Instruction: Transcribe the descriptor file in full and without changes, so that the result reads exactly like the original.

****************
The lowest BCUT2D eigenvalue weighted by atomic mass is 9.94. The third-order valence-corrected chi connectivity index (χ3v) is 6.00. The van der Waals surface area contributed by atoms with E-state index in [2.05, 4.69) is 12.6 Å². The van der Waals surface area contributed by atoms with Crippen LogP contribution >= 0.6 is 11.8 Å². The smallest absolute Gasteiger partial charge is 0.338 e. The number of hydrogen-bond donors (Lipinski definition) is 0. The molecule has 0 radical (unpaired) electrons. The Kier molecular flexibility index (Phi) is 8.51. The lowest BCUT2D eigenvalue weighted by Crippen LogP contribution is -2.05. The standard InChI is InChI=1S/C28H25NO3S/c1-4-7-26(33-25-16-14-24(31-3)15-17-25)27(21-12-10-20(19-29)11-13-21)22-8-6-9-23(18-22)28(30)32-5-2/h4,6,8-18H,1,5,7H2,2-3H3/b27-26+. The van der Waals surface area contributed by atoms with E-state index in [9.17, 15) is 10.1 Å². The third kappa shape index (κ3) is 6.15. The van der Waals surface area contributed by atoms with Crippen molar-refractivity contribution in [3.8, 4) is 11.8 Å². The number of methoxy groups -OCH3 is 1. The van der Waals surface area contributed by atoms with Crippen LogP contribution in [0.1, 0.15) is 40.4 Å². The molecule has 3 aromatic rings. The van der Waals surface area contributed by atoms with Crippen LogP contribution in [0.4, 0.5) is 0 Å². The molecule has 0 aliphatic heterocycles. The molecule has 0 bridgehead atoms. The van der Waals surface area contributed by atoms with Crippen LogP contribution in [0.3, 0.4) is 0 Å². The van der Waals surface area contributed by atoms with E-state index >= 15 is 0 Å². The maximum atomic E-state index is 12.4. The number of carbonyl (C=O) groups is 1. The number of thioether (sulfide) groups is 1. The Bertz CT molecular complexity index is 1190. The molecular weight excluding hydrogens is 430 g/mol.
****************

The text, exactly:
The lowest BCUT2D eigenvalue weighted by atomic mass is 9.94. The third-order valence-corrected chi connectivity index (χ3v) is 6.00. The van der Waals surface area contributed by atoms with E-state index in [2.05, 4.69) is 12.6 Å². The van der Waals surface area contributed by atoms with Crippen LogP contribution >= 0.6 is 11.8 Å². The smallest absolute Gasteiger partial charge is 0.338 e. The number of hydrogen-bond donors (Lipinski definition) is 0. The molecule has 0 radical (unpaired) electrons. The Kier molecular flexibility index (Phi) is 8.51. The lowest BCUT2D eigenvalue weighted by Crippen LogP contribution is -2.05. The standard InChI is InChI=1S/C28H25NO3S/c1-4-7-26(33-25-16-14-24(31-3)15-17-25)27(21-12-10-20(19-29)11-13-21)22-8-6-9-23(18-22)28(30)32-5-2/h4,6,8-18H,1,5,7H2,2-3H3/b27-26+. The van der Waals surface area contributed by atoms with E-state index in [9.17, 15) is 10.1 Å². The third kappa shape index (κ3) is 6.15. The van der Waals surface area contributed by atoms with Crippen molar-refractivity contribution in [3.8, 4) is 11.8 Å². The number of methoxy groups -OCH3 is 1. The van der Waals surface area contributed by atoms with Crippen LogP contribution in [0.1, 0.15) is 40.4 Å². The molecule has 3 aromatic rings. The van der Waals surface area contributed by atoms with Crippen LogP contribution in [0.4, 0.5) is 0 Å². The molecule has 0 aliphatic heterocycles. The molecule has 0 bridgehead atoms. The van der Waals surface area contributed by atoms with Crippen LogP contribution in [0.3, 0.4) is 0 Å². The van der Waals surface area contributed by atoms with E-state index >= 15 is 0 Å². The maximum atomic E-state index is 12.4. The number of carbonyl (C=O) groups is 1. The number of thioether (sulfide) groups is 1. The Bertz CT molecular complexity index is 1190. The molecular weight excluding hydrogens is 430 g/mol.